Karuna Center’s partner, the Initiative for Inclusive Security, has worked in Afghanistan since 2005, providing training for women in government ministries and parliament. In this recent seminar women and men from civil society organizations, parliament, and the ministries worked together on strategies for building multi-sector coalitions that promote women’s participation in addressing the obstacles to sustainable peace. The program was organized by the Afghan Women’s Network, a prominent umbrella organization of over 90 Afghan NGOs.
Participants came from a variety of backgrounds. Female participants included members of parliament, Afghanistan’s only female general, a judge, foreign ministry staff, business leaders, educators, and NGO leaders, including an extraordinary young woman who founded secret schools for girls during the Taliban era and more recently, a safe house for victims of domestic violence. Male attendees came from ministries and NGOs and fully participated in developing strategies to promote women’s inclusion.
Karuna Center’s contribution emphasized multi-sector coalition building to advance women’s involvement at all levels of social and political reconstruction. Outspoken Afghan women are often fighting lonely battles as they struggle to be heard. To be effective they need broader platforms where they can develop mutual support. Conflict analysis and mapping exercises equipped participants with tools to deepen their understanding of the root causes of a range of current conflicts and to develop more effective strategies for intervention. In analyzing the “pillars” that maintain the ongoing oppression of women, participants reflected on the problems of illiteracy, poverty, lack of awareness of legal rights, inadequate enforcement of laws, inaccurate interpretation of Islamic values, traditions of male dominance, women’s lack of confidence, and fear of reprisals. Mixed groups of women and men then worked to develop strategies for addressing each of these impediments through the work of their respective sectors. Other sessions focused on practical skills of conflict resolution and on means for bridging ethnic, religious, and regional divides to construct a national civic identity.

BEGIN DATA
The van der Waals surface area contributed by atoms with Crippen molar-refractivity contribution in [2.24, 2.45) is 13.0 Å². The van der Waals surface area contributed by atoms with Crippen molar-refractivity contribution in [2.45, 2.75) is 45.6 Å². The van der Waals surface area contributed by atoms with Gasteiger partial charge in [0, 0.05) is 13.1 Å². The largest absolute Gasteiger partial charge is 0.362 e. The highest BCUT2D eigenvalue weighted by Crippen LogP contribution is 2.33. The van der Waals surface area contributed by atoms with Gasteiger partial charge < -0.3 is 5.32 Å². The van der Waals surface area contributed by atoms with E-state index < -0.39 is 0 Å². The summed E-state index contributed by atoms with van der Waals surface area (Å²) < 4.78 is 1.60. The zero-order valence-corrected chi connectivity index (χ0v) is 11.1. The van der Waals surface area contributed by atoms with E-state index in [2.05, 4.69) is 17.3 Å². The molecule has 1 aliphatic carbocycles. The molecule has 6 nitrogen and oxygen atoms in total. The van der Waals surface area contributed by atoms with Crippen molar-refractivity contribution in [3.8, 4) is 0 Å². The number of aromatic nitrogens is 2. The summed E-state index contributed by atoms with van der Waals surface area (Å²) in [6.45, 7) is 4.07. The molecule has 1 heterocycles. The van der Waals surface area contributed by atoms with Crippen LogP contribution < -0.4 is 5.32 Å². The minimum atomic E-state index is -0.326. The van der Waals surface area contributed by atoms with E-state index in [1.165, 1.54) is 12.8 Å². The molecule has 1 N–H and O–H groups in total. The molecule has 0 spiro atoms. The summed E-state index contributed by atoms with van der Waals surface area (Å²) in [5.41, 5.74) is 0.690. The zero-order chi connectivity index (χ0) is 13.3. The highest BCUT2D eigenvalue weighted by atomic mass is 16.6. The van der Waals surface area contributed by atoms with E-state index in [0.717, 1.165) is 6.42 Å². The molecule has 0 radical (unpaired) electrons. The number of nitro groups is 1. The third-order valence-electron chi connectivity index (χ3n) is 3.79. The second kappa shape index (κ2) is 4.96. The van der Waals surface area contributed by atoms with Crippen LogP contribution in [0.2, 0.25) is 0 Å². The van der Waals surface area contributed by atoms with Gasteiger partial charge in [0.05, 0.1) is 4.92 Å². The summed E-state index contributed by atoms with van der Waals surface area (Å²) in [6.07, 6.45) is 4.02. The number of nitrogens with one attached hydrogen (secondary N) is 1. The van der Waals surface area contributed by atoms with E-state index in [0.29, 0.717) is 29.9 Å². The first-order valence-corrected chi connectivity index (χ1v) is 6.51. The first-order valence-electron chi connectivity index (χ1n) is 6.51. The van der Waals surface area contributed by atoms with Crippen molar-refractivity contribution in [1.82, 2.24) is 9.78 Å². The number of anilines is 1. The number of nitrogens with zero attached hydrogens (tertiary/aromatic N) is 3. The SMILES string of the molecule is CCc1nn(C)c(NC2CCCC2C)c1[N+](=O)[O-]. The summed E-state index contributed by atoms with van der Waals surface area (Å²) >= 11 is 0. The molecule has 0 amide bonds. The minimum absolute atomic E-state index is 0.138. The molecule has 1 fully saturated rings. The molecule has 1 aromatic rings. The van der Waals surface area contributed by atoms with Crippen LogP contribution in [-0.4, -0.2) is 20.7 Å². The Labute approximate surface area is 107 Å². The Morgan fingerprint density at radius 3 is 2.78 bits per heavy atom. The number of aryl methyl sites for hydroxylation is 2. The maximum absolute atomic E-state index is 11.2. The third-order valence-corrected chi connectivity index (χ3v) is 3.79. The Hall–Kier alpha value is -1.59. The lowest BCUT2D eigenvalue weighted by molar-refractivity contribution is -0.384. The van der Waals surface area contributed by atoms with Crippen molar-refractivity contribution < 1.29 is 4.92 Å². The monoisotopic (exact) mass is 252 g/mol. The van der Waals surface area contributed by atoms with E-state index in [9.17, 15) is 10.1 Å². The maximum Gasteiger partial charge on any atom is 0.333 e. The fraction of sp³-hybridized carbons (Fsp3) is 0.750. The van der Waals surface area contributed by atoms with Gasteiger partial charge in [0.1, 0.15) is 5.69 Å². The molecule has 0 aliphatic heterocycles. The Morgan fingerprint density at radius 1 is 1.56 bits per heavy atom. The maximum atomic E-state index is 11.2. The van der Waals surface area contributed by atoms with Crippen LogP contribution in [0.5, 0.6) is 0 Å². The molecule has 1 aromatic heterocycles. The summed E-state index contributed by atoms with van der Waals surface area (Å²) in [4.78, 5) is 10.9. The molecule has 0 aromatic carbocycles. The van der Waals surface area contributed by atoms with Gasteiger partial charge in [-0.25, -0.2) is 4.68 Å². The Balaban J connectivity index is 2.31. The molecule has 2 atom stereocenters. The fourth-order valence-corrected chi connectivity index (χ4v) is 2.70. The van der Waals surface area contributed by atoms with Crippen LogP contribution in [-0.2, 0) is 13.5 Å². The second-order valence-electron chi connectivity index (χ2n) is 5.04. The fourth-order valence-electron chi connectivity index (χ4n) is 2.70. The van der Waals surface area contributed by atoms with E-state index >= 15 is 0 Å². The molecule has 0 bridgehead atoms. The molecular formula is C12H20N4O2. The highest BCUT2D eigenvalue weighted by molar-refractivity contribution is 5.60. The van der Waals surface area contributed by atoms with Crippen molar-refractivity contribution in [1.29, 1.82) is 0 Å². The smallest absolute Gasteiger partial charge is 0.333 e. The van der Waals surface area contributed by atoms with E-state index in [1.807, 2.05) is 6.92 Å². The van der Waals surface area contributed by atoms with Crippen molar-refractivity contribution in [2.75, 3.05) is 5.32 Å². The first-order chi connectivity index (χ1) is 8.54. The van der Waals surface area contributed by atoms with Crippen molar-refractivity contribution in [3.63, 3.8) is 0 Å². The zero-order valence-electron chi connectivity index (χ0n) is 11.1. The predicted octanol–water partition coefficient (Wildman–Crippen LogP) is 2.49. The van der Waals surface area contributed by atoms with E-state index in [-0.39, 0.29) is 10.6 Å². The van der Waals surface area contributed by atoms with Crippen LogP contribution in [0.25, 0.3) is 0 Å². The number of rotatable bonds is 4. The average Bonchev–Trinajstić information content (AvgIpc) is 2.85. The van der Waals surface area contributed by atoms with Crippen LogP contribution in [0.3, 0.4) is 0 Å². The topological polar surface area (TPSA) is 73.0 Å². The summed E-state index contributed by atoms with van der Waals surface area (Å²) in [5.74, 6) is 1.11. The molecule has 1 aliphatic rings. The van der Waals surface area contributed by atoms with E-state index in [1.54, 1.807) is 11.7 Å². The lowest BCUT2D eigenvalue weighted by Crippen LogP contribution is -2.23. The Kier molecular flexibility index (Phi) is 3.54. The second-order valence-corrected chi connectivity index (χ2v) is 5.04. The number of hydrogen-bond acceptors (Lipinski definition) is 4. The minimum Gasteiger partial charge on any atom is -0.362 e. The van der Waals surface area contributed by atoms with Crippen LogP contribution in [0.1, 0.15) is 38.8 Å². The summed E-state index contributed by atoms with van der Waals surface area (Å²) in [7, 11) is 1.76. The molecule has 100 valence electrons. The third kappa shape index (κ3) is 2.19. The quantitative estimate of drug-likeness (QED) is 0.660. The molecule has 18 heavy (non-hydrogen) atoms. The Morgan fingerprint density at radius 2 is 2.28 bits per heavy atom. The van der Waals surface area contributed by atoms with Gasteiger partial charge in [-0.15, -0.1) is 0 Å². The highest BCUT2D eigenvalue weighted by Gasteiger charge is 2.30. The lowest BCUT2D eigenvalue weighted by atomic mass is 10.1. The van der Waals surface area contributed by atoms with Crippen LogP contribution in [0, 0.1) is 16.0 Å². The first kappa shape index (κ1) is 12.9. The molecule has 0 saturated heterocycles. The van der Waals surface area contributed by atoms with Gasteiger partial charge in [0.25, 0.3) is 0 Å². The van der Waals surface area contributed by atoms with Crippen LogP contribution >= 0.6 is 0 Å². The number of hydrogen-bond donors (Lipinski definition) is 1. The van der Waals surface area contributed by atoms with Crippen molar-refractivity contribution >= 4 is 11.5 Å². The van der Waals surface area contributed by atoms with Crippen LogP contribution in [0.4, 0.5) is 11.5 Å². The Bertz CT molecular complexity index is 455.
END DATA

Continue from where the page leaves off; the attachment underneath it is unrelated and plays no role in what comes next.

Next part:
Building on this foundation, the second part of the seminar led by the Initiative for Inclusive Security addressed the current security situation in Afghanistan. There were informational presentations from the NATO-led International Security Assistance Force (ISAF) and other internationals assisting the Afghan military and police with training and reform. Capacity-building sessions in advocacy and message management then prepared the participants to present strategic recommendations to relevant NATO, EU, and US policy makers during roundtable discussions held on the final day.
Peaceful democratization in Afghanistan is being sorely tested on numerous fronts. All agreed that much more substantive dialogue is needed between the international groups offering assistance and the Afghan governmental and civil society institutions working to rebuild their country. Women’s voices are clearly crucial to these exchanges. A dynamic partnership between Karuna Center and the Initiative for Inclusive Security resulted in a seminar that offered Afghan participants a broadened understanding of security, one that goes beyond issues of immediate safety. Ultimately, true security depends upon the full inclusion of all citizens, regardless of gender, ethnicity, religion, or class and also requires strategies that address the causes of conflicts at their deepest roots.